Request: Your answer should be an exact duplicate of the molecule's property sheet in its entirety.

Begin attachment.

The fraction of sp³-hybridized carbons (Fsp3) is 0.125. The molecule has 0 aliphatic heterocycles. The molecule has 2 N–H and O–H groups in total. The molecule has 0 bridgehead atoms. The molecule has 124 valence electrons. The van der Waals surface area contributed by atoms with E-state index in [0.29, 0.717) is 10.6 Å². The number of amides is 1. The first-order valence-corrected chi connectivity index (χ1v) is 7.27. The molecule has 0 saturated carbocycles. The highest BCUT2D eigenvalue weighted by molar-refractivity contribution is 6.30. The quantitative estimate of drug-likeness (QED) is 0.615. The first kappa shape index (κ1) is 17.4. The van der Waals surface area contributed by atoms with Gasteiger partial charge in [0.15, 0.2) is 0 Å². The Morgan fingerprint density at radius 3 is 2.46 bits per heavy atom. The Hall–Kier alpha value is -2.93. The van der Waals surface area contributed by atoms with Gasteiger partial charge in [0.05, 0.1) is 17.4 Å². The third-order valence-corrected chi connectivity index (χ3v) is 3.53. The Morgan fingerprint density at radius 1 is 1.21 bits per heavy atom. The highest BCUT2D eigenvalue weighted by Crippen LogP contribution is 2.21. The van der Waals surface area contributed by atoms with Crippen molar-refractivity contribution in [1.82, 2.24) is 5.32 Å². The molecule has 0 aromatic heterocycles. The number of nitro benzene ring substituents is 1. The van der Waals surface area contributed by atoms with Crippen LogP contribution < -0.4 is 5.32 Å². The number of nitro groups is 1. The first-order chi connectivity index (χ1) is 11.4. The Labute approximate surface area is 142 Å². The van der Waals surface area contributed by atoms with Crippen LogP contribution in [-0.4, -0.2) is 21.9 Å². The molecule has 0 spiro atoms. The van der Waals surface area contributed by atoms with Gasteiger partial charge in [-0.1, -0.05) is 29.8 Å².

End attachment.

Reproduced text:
The fraction of sp³-hybridized carbons (Fsp3) is 0.125. The molecule has 0 aliphatic heterocycles. The molecule has 2 N–H and O–H groups in total. The molecule has 0 bridgehead atoms. The molecule has 124 valence electrons. The van der Waals surface area contributed by atoms with E-state index in [0.29, 0.717) is 10.6 Å². The number of amides is 1. The first-order valence-corrected chi connectivity index (χ1v) is 7.27. The molecule has 0 saturated carbocycles. The highest BCUT2D eigenvalue weighted by molar-refractivity contribution is 6.30. The quantitative estimate of drug-likeness (QED) is 0.615. The first kappa shape index (κ1) is 17.4. The van der Waals surface area contributed by atoms with Gasteiger partial charge in [0.15, 0.2) is 0 Å². The Morgan fingerprint density at radius 3 is 2.46 bits per heavy atom. The Hall–Kier alpha value is -2.93. The van der Waals surface area contributed by atoms with Gasteiger partial charge in [0.05, 0.1) is 17.4 Å². The third-order valence-corrected chi connectivity index (χ3v) is 3.53. The Morgan fingerprint density at radius 1 is 1.21 bits per heavy atom. The highest BCUT2D eigenvalue weighted by Crippen LogP contribution is 2.21. The van der Waals surface area contributed by atoms with Crippen molar-refractivity contribution in [1.82, 2.24) is 5.32 Å². The molecule has 0 aromatic heterocycles. The number of nitro benzene ring substituents is 1. The van der Waals surface area contributed by atoms with Crippen LogP contribution < -0.4 is 5.32 Å². The number of nitro groups is 1. The first-order chi connectivity index (χ1) is 11.4. The Labute approximate surface area is 142 Å². The van der Waals surface area contributed by atoms with Crippen LogP contribution in [-0.4, -0.2) is 21.9 Å². The molecule has 0 spiro atoms. The van der Waals surface area contributed by atoms with Gasteiger partial charge in [-0.1, -0.05) is 29.8 Å².